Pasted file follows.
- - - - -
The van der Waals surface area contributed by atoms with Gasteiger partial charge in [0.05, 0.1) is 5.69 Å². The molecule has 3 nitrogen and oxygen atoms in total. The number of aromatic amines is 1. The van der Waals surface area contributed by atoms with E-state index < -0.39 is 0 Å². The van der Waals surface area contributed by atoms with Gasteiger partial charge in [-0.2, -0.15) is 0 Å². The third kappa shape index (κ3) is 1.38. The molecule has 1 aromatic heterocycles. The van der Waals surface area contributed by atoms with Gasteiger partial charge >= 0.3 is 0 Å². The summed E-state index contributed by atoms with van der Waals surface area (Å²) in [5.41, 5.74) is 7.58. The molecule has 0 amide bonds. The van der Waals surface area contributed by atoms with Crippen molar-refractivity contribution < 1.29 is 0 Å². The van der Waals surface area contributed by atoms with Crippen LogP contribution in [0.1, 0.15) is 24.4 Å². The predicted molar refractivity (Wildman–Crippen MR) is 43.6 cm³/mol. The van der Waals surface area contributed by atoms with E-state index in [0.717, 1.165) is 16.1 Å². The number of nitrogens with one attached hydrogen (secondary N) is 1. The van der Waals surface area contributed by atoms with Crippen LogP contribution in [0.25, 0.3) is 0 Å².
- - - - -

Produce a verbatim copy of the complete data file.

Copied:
The van der Waals surface area contributed by atoms with Gasteiger partial charge in [0.05, 0.1) is 5.69 Å². The molecule has 3 nitrogen and oxygen atoms in total. The number of aromatic amines is 1. The van der Waals surface area contributed by atoms with E-state index < -0.39 is 0 Å². The van der Waals surface area contributed by atoms with Gasteiger partial charge in [-0.2, -0.15) is 0 Å². The third kappa shape index (κ3) is 1.38. The molecule has 1 aromatic heterocycles. The van der Waals surface area contributed by atoms with Gasteiger partial charge >= 0.3 is 0 Å². The summed E-state index contributed by atoms with van der Waals surface area (Å²) in [5.41, 5.74) is 7.58. The molecule has 0 amide bonds. The van der Waals surface area contributed by atoms with Crippen molar-refractivity contribution < 1.29 is 0 Å². The van der Waals surface area contributed by atoms with Crippen LogP contribution in [0.1, 0.15) is 24.4 Å². The predicted molar refractivity (Wildman–Crippen MR) is 43.6 cm³/mol. The van der Waals surface area contributed by atoms with E-state index in [0.717, 1.165) is 16.1 Å². The number of nitrogens with one attached hydrogen (secondary N) is 1. The van der Waals surface area contributed by atoms with Crippen LogP contribution in [0.25, 0.3) is 0 Å².